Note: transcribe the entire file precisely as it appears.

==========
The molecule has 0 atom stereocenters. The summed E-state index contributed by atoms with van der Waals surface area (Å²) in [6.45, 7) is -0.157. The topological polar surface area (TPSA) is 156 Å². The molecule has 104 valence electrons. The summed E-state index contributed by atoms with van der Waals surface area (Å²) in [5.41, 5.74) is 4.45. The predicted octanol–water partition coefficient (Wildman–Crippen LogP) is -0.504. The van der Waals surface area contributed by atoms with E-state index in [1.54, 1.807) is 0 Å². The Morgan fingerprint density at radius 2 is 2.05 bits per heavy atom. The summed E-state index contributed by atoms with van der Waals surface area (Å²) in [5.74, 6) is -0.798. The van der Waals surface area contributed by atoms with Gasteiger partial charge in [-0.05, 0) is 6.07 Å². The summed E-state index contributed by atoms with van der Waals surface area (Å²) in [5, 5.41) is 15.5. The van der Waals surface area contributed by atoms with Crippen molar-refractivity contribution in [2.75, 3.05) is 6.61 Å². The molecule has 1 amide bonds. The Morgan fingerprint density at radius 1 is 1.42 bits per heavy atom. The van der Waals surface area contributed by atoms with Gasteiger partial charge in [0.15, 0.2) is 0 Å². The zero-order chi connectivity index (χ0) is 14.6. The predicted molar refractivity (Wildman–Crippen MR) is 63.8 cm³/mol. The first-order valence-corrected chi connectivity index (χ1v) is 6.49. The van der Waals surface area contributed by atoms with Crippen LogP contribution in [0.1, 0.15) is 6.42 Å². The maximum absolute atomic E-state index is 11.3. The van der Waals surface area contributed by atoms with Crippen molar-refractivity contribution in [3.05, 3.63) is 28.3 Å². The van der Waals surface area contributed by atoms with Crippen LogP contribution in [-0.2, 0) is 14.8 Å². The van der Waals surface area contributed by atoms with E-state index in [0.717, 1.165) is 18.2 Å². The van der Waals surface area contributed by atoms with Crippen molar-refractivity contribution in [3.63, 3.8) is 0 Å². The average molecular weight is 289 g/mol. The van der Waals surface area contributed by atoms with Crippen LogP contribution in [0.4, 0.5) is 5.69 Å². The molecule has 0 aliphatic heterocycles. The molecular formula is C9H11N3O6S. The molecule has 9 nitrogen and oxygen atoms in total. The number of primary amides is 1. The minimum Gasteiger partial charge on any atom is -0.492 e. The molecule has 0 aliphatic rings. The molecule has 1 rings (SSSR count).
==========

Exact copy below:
The molecule has 0 atom stereocenters. The summed E-state index contributed by atoms with van der Waals surface area (Å²) in [6.45, 7) is -0.157. The topological polar surface area (TPSA) is 156 Å². The molecule has 104 valence electrons. The summed E-state index contributed by atoms with van der Waals surface area (Å²) in [5.41, 5.74) is 4.45. The predicted octanol–water partition coefficient (Wildman–Crippen LogP) is -0.504. The van der Waals surface area contributed by atoms with E-state index in [1.54, 1.807) is 0 Å². The Morgan fingerprint density at radius 2 is 2.05 bits per heavy atom. The summed E-state index contributed by atoms with van der Waals surface area (Å²) in [5.74, 6) is -0.798. The van der Waals surface area contributed by atoms with Gasteiger partial charge in [-0.05, 0) is 6.07 Å². The summed E-state index contributed by atoms with van der Waals surface area (Å²) in [5, 5.41) is 15.5. The van der Waals surface area contributed by atoms with Crippen molar-refractivity contribution in [2.75, 3.05) is 6.61 Å². The molecule has 1 amide bonds. The Morgan fingerprint density at radius 1 is 1.42 bits per heavy atom. The van der Waals surface area contributed by atoms with Gasteiger partial charge in [0.15, 0.2) is 0 Å². The zero-order chi connectivity index (χ0) is 14.6. The predicted molar refractivity (Wildman–Crippen MR) is 63.8 cm³/mol. The first-order valence-corrected chi connectivity index (χ1v) is 6.49. The van der Waals surface area contributed by atoms with Crippen LogP contribution in [0.1, 0.15) is 6.42 Å². The maximum absolute atomic E-state index is 11.3. The van der Waals surface area contributed by atoms with Crippen molar-refractivity contribution in [3.05, 3.63) is 28.3 Å². The van der Waals surface area contributed by atoms with Crippen LogP contribution in [-0.2, 0) is 14.8 Å². The van der Waals surface area contributed by atoms with E-state index in [0.717, 1.165) is 18.2 Å². The van der Waals surface area contributed by atoms with Crippen molar-refractivity contribution in [3.63, 3.8) is 0 Å². The average molecular weight is 289 g/mol. The van der Waals surface area contributed by atoms with Crippen LogP contribution in [0.4, 0.5) is 5.69 Å². The molecule has 0 aliphatic heterocycles. The molecular formula is C9H11N3O6S. The molecule has 9 nitrogen and oxygen atoms in total. The number of primary amides is 1. The minimum Gasteiger partial charge on any atom is -0.492 e. The molecule has 0 aliphatic rings. The molecule has 1 rings (SSSR count).